MADRID (Reuters) - The European Commission is willing to increase funding to Spain and Morocco to help manage a rise in migration across the western Mediterranean, though the budget is limited, its President Jean-Claude Juncker said.
During his two months in office, Spain’s Socialist Prime Minister Pedro Sanchez has intervened in Europe’s immigration crisis by offering shelter to hundreds of refugees rescued at sea who other European Union states had refused to accommodate.
On Wednesday, Juncker tweeted a copy of a letter in which he told Sanchez that the EU was willing to increase financial support to Spain and also Morocco.
They are separated by a narrow stretch of water, while Spain’s Ceuta and Melilla enclaves also share a land border with Morocco.
While EU funds for North Africa were limited, “as soon as we have the necessary funds for this program, it will be subject to a new increase, both during this year and in 2019,” Juncker wrote, without giving details.
Madrid expects to spend 30 million euros on the early stages of migrant arrivals, and Juncker said the EU was treating as a priority a request for emergency assistance for its border police.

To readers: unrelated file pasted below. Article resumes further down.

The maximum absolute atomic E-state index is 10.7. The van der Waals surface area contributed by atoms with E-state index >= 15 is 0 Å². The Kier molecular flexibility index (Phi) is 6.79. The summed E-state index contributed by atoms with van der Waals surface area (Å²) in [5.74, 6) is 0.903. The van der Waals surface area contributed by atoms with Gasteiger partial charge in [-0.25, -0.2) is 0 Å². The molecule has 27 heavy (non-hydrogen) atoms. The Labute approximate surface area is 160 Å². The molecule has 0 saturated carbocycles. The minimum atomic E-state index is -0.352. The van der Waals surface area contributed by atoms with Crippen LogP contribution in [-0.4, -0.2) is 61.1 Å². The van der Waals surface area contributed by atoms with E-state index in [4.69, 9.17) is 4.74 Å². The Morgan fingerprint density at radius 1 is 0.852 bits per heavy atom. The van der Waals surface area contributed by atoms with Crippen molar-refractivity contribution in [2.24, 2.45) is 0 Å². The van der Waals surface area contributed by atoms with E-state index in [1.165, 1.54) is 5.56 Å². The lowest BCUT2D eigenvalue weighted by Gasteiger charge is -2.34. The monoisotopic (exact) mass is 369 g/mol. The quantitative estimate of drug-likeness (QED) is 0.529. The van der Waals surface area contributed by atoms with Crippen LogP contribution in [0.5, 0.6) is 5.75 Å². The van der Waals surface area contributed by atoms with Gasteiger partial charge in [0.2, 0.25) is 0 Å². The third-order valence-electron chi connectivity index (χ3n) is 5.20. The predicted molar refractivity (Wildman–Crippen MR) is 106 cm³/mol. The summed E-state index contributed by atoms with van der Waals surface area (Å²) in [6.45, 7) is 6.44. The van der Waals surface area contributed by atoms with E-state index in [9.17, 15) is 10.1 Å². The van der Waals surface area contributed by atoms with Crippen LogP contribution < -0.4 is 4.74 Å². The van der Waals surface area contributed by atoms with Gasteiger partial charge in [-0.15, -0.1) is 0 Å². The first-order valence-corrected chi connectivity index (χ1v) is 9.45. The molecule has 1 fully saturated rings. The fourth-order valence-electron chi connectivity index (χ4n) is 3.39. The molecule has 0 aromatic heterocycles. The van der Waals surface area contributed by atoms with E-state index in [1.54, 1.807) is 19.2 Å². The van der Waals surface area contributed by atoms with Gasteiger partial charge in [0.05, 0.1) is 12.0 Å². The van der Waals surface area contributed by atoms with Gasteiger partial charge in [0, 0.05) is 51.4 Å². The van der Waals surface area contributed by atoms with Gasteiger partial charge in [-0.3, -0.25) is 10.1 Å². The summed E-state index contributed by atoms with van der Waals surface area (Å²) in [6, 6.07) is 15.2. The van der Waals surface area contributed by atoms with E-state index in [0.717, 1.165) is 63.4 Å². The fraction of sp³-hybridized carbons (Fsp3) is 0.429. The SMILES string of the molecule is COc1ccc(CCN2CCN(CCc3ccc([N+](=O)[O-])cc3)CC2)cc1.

Spain has traditionally been a net beneficiary of the EU budget, but in 2016 it was virtually in balance between payments and receipts, according to official data.
Juncker also referred to a letter last week in which Sanchez flagged his anxiety about the increase in migrant arrivals in Spain to close to 24,000 this year, almost as many as made the trip throughout 2017.
As arrivals have increased, the immigration debate has become more politicized in Spain, with Sanchez’s opponents accusing him of encouraging people to travel there while other countries, notably Italy, tighten border controls.
Despite a sharp fall in irregular migration to the EU since 2015, surveys show it is still a top concern among the bloc’s around 500 million citizens.
In July, the EU agreed to spend 55 million euros ($64 million) to help Tunisia and Morocco manage their frontiers.
Reporting By Jesús Aguado and Isla Binnie; additional reporting by Brussels bureau; editing by John Stonestreet